Tuesday, June 16, 2020
"Thank you for your service" has to be the most annoying phrase since "Have a nice day." I am a veteran (Vietnam era) and it irritates the hell out of me. It's totally vacuous, a mental sneeze. I'm guessing maybe one in a thousand people actually mean it, if that, but everyone spews it. What exactly are you thanking people for? I was a medical records clerk. Are you grateful I mastered the alphabet and was willing to risk paper cuts? Or do the thanks only apply to combat vets willing to shoot peasants in shit hole countries?
Do you seriously believe that people who served during the Vietnam conflict (one of the many wars the U.S. has managed to lose in the past 60 years) prevented the Viet Cong from invading Santa Monica or Big Sur? Over 47,000 U.S. troops died in Vietnam and for what? I'm reminded every time I shop for clothes that the Vietnamese won that one*; I have no doubt that if the U.S. ever admits all we're doing in other parts of the world is supporting companies like Boeing and Lockheed and stops shooting and/or bombing people unlucky enough to be Muslim that we'll start seeing cheap shit labeled "Made in Afghanistan" or "Made in Somalia" on the shelves at Dollar General. The Chinese are already moving sweat shops out of China into poverty-stricken regions in Africa. For that matter, Ivanka Trump had (probably still has) a shoe factory in Ethiopia, a country where the U.S. has targeted terrorist organizations like al-Shabaab. The First Daughter didn't even wait for the conflicts to end before going in search of people desperate for work.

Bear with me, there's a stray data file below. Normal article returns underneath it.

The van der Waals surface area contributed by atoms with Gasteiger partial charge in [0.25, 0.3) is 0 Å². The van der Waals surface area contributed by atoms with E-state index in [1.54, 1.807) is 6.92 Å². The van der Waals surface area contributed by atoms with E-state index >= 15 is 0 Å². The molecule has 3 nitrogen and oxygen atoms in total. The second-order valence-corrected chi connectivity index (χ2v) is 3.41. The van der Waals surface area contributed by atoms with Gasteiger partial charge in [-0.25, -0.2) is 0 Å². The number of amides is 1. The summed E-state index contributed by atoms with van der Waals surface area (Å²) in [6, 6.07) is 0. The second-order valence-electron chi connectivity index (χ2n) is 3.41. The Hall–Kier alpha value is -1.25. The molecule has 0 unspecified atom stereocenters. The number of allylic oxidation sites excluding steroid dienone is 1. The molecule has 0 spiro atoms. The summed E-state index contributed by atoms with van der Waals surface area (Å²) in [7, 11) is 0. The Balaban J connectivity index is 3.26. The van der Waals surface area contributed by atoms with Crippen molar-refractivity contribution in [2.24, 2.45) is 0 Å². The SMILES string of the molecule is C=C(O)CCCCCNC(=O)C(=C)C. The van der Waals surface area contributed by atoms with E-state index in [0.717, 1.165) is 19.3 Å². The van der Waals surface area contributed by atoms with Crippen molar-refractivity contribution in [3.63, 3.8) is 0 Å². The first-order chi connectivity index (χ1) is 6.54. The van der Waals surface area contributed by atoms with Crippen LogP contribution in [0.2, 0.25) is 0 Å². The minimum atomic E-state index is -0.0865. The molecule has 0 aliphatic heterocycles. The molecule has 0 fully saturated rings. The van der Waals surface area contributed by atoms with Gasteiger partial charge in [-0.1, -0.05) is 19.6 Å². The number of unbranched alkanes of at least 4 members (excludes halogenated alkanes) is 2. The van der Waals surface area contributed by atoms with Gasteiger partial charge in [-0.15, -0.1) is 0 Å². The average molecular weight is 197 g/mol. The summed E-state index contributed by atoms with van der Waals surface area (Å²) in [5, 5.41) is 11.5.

Bottom line: Want to thank a veteran for their "service," which, as the accompanying meme makes clear isn't service at all but an endorsement of endless war? Then do something concrete. Lobby your congress critters to improve funding to the Veterans Administration. Volunteer at veterans' care facilities. Thank people through deeds not platitudes. And never ever vote Republican.
*Whenever I notice the Made in Vietnam label on heavy winter jackets or other cold weather gear, I wonder what the workers sweating in Vietnam's heat and humidity think of the parkas they're attaching fake fur to.